Thanks to Getty Images
Don't cry for Mikael Renberg, Delaware Valley.

Although he was not formally honored alongside his Legion of Doom-mates Eric Lindros and John LeClair in Thursday night's 14th edition of the Flyers' Hall of Fame induction ceremonies, the 42-year-old Swede who once again resides in his native country was going to be there to aid in the celebration.

"It means a lot. I really had a tough time to come here because I have family and I have school back home and some other things," he said. "But when Eric sent me a mail and wanted me to come, I just couldn't say no then. It brings back a lot of memories."

Renberg, as you recall, was not able to attend the club's activities surrounding the Winter Classic nearly three years ago. At the time, he was contracted by Swedish television station SVT to accompany its talent to the World Junior Championship which took place in Alberta's two largest cities. Thus, thousands who showed up to Citizens Bank Park on December 31 were treated to just two-thirds of the Legion on ice.

And there was the resultant shock when the Flyers announced in the offseason that only the same two-thirds of that famous line was set to join the franchise elite this year.

You don't have to worry about television duties taking the last piece to the Legion's puzzle away from any future reunions or remembrances. It's just one small part of Renberg's plan for the rest of his life. That school he referenced earlier will prepare him for the next stage  -- which includes a career in the health care field.

"I work with Swedish TV. It's just a part-time thing. In two months. I'm going to be a phsyiotherapist.  I've been doing (that) three years in school ... up in Lulea at the technical university. I'm going to move down to Stockholm and start working."
It's not as far fetched as it seems. For a guy who spent just as much time in the infirmary than he did on the ice due to injuries such as a stomach muscle issue that sidelined him for a significant chunk of one season here to a necrotic infection which nearly cost him his right hand in his later years with Toronto, of course Renberg might want to continue his professional life easing the pain of others.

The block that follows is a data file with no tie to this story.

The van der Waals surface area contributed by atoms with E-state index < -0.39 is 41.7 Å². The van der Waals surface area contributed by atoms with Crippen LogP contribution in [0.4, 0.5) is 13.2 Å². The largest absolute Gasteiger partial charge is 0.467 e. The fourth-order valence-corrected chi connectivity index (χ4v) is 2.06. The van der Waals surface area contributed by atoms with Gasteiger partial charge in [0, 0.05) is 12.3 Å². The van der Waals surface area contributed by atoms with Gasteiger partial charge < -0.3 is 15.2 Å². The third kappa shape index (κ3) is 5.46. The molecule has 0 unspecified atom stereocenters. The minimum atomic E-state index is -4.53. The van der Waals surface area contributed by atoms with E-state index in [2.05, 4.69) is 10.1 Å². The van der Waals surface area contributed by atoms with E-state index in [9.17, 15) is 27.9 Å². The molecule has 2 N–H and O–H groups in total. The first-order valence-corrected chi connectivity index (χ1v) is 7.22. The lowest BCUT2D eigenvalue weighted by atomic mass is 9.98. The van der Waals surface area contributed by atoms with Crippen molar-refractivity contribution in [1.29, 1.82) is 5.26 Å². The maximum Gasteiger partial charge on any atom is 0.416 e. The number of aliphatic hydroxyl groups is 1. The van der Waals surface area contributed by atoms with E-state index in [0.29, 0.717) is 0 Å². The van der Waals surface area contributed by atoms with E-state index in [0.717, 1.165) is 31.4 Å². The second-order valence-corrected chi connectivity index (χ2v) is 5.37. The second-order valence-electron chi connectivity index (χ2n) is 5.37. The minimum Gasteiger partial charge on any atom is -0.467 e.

It also gave him a sense of purpose.

"One year when I was done playing, I did nothing -- and I didn't like that," Renberg added. "I didn't know if it was Tuesday or Saturday half the time. So, I decided to get an education."

Lulea is the flagship campus of four scattered throughout the northern portions of Sweden, boasting 16,000 students and offering almost two dozen masters programs. The school is located roughly 35 miles to the north and east of Renberg's hometown of Pitea, both fairly close to the border with Finland.

The discipline isn't just someone in an office with a massage chair, nor is it some hippie-dippie philosophy intent on healing through holistic means. According to the Chartered Society, physiotherapy "is a science-based profession and takes a ‘whole person’ approach to health and well-being, which includes the patient’s general lifestyle. At the core is the patient’s involvement in their own care, through education, awareness, empowerment and participation in their treatment."

Renberg will provide professional assistance for people affected by injury, illness or disability through movement and exercise, manual therapy, education and advice. There's also elements of pain management and disease prevention.

*        *        *

Since the fortunes of the Philadelphia Flyers turned once both Eric Lindros and John LeClair were
placed on the same line by Terry Murray back in February of 1995, it was fitting that both men took to the podium at center ice together.

Honoring more than one deserving former player, coach or front office member in any given ceremony is not a novel concept: it was done the first six times from Bernie Parent and Bob Clarke's night in March of 1988 through April of 1993 when Joe Scott and Ed Van Impe took their turns, before being revived last night; but for the first time, both players chose to give their respective speeches at the same time.

When they walked out from the beneath the stands to their place at center ice, it was not surprising that LeClair received the most intense greeting while Lindros received the longest. Brief remarks followed by both, thanking numerous former teammates and people within the organization.